I want to cook this dish

-fish/ meat/ chicken/ beef etc was cut into pieces

-put the pieces into a pot

-pour just a little oil in the pot

-pour some Asian soy sauce or fish sauce in (I don't pour water in)

-cook it slowly in low or medium temperature until the meat/fish/beef/chicken etc becomes sticky like this

This is a fish stew/soup/casserole ...???

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This is a meat stew/soup/casserole ...???

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I don't know which word I should use!!

For example, a meat/fish/chicken... stew/soup/casserole...

or "braised meat/fish/chicken..."?

What do you say this dish in everyday English?

  • You should know better to eliminate "soup" from the options. Soup can be thick but it is never eaten with a fork or with chopsticks.
    – Mari-Lou A
    Commented Mar 22, 2022 at 6:40
  • 2
    It sounds like what my Chinese cookbooks call 'red-cooked' or 'red-braised' meat. I suppose the nearest equivalent in European cookery would be 'braised'.A stew/casserole has plenty of liquid so that the food doesn't dry out. Commented Mar 22, 2022 at 8:48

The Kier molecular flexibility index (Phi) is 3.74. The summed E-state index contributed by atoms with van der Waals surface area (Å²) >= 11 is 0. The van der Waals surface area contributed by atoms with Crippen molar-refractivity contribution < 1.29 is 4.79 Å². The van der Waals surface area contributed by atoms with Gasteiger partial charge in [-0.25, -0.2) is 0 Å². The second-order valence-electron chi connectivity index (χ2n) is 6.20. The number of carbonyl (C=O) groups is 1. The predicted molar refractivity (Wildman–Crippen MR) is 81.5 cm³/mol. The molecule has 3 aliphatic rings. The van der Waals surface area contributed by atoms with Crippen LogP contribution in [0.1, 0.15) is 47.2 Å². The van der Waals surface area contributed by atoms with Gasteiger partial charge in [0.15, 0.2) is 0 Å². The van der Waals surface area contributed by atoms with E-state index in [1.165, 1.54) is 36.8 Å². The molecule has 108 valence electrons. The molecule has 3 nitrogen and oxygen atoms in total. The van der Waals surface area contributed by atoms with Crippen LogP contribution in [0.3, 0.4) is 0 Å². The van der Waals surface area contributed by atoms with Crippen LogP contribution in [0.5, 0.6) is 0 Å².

1 Answer 1


That looks like "teriyaki". The top certainly looks like a salmon teriyaki. The sauce is slightly sweet, and gets shiny when reduced.

Food names are very culturally specific and the names for specific dishes get borrowed from one language or another. This particular borrowing comes from Japanese, but you will find that "chow mein", "bhuna" "coq-au-vin" and "sauerkraut" are all English words (borrowed from around the world)

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